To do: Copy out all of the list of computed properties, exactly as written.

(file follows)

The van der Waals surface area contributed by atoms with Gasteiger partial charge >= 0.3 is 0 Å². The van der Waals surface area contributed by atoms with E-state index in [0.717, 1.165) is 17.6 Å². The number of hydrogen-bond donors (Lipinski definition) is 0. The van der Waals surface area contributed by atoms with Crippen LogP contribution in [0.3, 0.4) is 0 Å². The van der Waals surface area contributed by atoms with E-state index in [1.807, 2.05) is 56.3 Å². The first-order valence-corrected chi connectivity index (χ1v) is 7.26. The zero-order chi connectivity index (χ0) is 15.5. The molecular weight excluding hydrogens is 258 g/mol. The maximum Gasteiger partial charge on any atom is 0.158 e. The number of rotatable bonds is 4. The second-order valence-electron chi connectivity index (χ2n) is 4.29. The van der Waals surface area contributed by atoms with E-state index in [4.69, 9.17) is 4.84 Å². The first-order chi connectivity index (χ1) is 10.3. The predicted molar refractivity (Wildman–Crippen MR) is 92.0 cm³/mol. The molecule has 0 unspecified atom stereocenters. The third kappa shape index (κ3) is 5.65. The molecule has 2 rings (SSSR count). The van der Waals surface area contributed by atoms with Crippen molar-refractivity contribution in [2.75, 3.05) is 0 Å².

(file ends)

The van der Waals surface area contributed by atoms with Gasteiger partial charge >= 0.3 is 0 Å². The van der Waals surface area contributed by atoms with E-state index in [0.717, 1.165) is 17.6 Å². The number of hydrogen-bond donors (Lipinski definition) is 0. The van der Waals surface area contributed by atoms with Crippen LogP contribution in [0.3, 0.4) is 0 Å². The van der Waals surface area contributed by atoms with E-state index in [1.807, 2.05) is 56.3 Å². The first-order valence-corrected chi connectivity index (χ1v) is 7.26. The zero-order chi connectivity index (χ0) is 15.5. The molecular weight excluding hydrogens is 258 g/mol. The maximum Gasteiger partial charge on any atom is 0.158 e. The number of rotatable bonds is 4. The second-order valence-electron chi connectivity index (χ2n) is 4.29. The van der Waals surface area contributed by atoms with E-state index in [4.69, 9.17) is 4.84 Å². The first-order chi connectivity index (χ1) is 10.3. The predicted molar refractivity (Wildman–Crippen MR) is 92.0 cm³/mol. The molecule has 0 unspecified atom stereocenters. The third kappa shape index (κ3) is 5.65. The molecule has 2 rings (SSSR count). The van der Waals surface area contributed by atoms with Crippen molar-refractivity contribution in [2.75, 3.05) is 0 Å².